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Industry and Education

Part of the debate – in the House of Commons at 5:14 pm on 21st November 1994.

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Photo of Mr Nick Hawkins Mr Nick Hawkins , Blackpool South 5:14 pm, 21st November 1994

Judging by the speeches of Labour Members, including that of the right hon. Member for Copeland (Dr. Cunningham), they are experts in trying to rewrite history. They have forgotten all the disastrous results of the policies that they pursued every time they were in government, but especially, as I remember, between 1974 and 1979. We constantly hear Labour Members talking about the 1970s and what has happened to British manufacturing industry since then, but they never mention that it was trade union militancy that destroyed that industry throughout the 1960s and 1970s, and especially when Labour Governments were in power.

I also recall that every Labour Government that there have ever been left office with unemployment higher than it was at the beginning of their term in office. I am sure that that would again be the result if this country were ever foolish enough to elect another Labour Government. I lived in the midlands throughout the 1970s and I suffered with the rest of the British people from the effects of a Labour Government. Labour Members should remember that then there was inflation in the high 20 per cents. and compare that with this Government's success in bringing down inflation to low single figures. They should also remember the mistake made by the shadow Chancellor, who predicted that unemployment would rise month after month, yet since then unemployment has fallen month after month.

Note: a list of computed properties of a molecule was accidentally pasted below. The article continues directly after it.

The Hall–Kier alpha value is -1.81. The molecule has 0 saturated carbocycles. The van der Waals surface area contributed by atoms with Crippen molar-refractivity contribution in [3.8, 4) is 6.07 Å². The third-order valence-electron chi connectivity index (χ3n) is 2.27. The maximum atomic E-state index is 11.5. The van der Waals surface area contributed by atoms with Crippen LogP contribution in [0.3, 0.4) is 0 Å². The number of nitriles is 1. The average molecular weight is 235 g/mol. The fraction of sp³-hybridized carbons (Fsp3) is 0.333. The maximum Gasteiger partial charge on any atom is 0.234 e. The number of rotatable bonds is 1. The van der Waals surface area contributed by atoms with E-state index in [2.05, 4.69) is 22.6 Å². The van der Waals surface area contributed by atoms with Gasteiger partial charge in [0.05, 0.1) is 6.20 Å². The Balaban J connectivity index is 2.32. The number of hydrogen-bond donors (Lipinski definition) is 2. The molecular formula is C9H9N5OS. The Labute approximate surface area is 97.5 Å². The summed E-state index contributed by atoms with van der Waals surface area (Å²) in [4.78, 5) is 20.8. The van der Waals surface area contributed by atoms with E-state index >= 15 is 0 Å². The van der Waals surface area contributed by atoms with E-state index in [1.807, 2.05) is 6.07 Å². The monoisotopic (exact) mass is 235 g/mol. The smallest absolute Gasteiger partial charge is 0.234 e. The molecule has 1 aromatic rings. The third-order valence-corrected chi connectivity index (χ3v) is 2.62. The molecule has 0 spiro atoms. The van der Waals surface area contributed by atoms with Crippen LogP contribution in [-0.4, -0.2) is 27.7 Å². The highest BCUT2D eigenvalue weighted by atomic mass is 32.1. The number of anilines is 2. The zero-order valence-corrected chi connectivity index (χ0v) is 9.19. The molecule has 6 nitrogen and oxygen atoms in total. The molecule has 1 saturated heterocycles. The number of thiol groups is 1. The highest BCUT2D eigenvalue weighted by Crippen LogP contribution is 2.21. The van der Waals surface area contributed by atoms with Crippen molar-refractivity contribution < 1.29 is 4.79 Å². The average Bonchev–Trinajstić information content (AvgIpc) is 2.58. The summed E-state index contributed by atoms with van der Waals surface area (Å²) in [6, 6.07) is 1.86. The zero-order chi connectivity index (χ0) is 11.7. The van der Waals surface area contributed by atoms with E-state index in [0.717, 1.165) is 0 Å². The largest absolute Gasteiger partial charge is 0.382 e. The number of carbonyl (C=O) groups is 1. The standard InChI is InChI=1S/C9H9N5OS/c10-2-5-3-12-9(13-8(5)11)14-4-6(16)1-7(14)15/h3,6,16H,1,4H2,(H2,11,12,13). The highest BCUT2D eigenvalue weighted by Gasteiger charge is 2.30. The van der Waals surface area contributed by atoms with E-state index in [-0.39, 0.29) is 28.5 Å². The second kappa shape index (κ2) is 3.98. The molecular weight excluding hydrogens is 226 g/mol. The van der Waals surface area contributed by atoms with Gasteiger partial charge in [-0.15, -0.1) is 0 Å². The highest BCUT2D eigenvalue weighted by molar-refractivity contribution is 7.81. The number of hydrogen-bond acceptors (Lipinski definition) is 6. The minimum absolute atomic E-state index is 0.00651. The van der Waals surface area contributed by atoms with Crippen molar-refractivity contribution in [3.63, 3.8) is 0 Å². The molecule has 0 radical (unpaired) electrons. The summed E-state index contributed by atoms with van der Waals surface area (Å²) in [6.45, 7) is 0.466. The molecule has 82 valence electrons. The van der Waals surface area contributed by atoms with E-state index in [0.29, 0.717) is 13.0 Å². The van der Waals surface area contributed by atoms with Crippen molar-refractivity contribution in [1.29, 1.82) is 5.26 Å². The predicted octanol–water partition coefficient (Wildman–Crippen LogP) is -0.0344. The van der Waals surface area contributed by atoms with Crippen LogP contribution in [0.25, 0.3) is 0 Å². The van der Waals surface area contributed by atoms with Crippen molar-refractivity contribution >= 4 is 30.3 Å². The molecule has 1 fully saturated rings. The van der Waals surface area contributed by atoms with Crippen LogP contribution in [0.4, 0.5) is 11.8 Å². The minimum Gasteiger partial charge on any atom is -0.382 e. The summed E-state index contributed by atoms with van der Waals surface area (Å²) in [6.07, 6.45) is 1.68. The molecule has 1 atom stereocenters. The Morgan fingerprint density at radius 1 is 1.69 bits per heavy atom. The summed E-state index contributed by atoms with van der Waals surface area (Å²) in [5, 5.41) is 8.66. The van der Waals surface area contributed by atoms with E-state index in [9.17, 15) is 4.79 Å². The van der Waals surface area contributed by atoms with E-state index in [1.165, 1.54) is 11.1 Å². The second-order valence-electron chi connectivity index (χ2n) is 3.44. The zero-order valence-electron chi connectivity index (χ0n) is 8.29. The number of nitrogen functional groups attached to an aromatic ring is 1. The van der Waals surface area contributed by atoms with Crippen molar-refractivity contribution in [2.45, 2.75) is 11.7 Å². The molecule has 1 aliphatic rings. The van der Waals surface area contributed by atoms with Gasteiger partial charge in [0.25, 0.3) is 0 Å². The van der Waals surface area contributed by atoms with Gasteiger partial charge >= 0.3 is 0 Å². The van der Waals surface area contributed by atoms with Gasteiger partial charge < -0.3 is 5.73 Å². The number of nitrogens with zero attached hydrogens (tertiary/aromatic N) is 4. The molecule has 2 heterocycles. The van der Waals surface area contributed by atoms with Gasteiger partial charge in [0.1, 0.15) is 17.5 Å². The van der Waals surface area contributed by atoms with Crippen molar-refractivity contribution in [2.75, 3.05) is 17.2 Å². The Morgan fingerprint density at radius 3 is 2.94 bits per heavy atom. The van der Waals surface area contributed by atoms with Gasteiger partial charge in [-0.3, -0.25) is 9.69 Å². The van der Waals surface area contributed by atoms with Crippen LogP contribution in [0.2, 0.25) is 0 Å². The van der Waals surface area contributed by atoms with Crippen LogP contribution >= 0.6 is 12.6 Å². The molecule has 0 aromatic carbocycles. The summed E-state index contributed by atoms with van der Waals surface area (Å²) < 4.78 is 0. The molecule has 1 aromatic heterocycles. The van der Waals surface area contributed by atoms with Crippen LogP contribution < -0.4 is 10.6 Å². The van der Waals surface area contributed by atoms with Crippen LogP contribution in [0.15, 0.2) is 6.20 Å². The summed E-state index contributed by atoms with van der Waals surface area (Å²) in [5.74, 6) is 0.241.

Labour Members, especially those in the shadow Cabinet, usually have one or two faults. First, they have had no experience at any time in their lives of working in industry. If the press were to investigate the jobs many of them had before coming to the House they would find many social workers and university lecturers, but few with any experience of working in industry, in any capacity. Secondly, those who speak about industry are frequently motivated by an unfortunate combination of ignorance and prejudice—ignorance because of their lack of experience of the sharp end of industry, which I have been lucky enough to have, and prejudice because they believe that profit is a dirty word.

When Labour Members talk about investment, they usually mean Government subsidy. They do not realise that companies raise the money for investment by making profits. To hear many of their speeches, one would think that they all believe that profit is a dirty word, yet it is profit that allows a company to invest. They throw around cheap insults about senior company officials and their pay while failing to recognise that companies must pay the rate for the job. While I would not defend every pay rise that directors vote for themselves, sometimes companies seek to recruit in the international market, and to get the right people with the right leadership for British industry they must outbid United States, Japanese and European competitors, all of whom pay very high salaries. Those factors are often forgotten by the opposition parties.